Tears of Kunlun was launched to release new Archefluxx music and present it in a format that was organised and engaging. My music started hitting Beatport, Spotify and all of the vendors, and gaining traction lost long ago. New platforms had appeared, and old practices had caught many out. I attempted to approach releasing music with a view not to make money, but expand reach and create opportunity. It can be hard to gauge whether it’s worked, but I’ve been lucky enough to have some tracks become successes in the past, and luck presents itself in cool and unusual ways.

Conqueror, a new remix of an old track, found it’s way into the Geometry Dash hall of fame. From a few listens on Spotify one night, to quarter of a million downloads the next morning. It’s a strange example of a care-free attitude toward releasing music, and getting lucky.

There’s not a great deal to learn from me, really. For the most part, I’m old news. I’ve spent thousands of hours sharing Fruity Loops chats with people on MSN or Skype. I used to trawl imodownload every week and Facebook pages used to be one big popularity contest. I had my day on Soundcloud, I nearly got to 1000 Youtube subscribers, and now I’m enjoying my own little gig with minimal promotion. If there’s one thing I can suggest, it’s that making music is an amazing way to be creative. It doesn’t really need to be too much about numbers or money. There is no money!

Hardcore offers so many people a sanctuary away from the trials of society. Giving them something to be inspired by and achieve some cool sh*t in the process. Getting a track on a game or played at a venue, earn not a penny for it, and get that rush off seeing people enjoying the music. That’s the sort of thing that makes it all worth it.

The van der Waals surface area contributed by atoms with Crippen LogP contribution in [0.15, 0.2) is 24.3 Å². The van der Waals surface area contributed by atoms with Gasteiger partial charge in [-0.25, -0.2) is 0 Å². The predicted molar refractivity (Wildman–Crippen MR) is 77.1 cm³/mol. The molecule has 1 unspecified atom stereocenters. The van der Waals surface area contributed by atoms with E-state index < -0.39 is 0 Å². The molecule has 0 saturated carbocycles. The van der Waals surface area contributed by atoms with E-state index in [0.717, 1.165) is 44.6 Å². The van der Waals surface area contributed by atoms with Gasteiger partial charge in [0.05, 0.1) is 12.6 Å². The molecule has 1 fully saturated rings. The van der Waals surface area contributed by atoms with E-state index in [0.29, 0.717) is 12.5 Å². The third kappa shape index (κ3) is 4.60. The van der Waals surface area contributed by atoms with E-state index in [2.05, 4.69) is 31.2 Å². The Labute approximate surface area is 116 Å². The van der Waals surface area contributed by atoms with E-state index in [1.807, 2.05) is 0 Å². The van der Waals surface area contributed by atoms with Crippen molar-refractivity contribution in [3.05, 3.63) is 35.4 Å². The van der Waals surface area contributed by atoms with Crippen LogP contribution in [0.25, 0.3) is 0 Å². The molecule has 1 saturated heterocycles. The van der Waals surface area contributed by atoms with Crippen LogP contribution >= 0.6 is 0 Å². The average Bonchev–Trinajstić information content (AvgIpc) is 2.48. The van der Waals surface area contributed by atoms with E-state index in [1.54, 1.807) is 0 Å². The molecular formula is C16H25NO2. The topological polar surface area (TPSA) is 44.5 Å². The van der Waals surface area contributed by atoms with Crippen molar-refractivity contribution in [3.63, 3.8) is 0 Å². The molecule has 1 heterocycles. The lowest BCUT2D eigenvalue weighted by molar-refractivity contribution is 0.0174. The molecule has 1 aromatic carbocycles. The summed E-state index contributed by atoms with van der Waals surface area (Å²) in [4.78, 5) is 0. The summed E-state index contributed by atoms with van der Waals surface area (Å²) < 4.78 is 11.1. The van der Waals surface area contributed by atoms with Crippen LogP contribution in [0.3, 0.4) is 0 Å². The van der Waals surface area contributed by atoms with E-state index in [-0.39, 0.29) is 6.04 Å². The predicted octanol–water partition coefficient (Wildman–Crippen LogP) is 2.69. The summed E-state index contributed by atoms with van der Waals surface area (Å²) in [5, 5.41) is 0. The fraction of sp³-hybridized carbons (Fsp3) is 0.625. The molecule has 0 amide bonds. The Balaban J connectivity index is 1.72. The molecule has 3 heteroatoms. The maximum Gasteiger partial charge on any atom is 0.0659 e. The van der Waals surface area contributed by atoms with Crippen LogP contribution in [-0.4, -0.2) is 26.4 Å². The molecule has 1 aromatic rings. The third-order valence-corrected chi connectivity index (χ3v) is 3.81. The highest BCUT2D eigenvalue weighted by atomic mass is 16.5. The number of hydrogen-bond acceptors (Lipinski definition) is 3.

Acknowledgements

I mentioned a few people whom I’ve worked with, or have been inspired by. There are so many people whom I massively appreciate and would like to acknowledge.

DJ Sc@r – Brilliant DJ and runs a fantastic label and genuinely one of the nicest people I’ve had the pleasure of meeting.

Dys7 – Had the pleasure of working with Dys7 on Just For You, for the Future State Hardcore Vol.1.

Ranzor – Long time contact with whom we’ve traded production tips and discussions over the years. Always supported my releases and one of the most underrated talents in Hardcore.

Luna-C – Simply an inspiration with an insightful autobio, a long history in the scene and plenty of important life lessons.

Additional mentions

Inspirations and friends: Nakura. Spirit Wolf. DJ Noeko. Shimotsukei. Thumpa. Naturatech. Fishy. Neutral Moon. Monstdeath. Triquatra. Simpleton. Touitsu. Wind. /DJS\. Eric @ Unit-E. Triplestar. Steve Seguin. Clusterphuck. Eggz. Daniel Seven. Matt Hyde. Starstruck. DJ Daft. aWal. D-Tor.

Apologies if anyone is forgotten!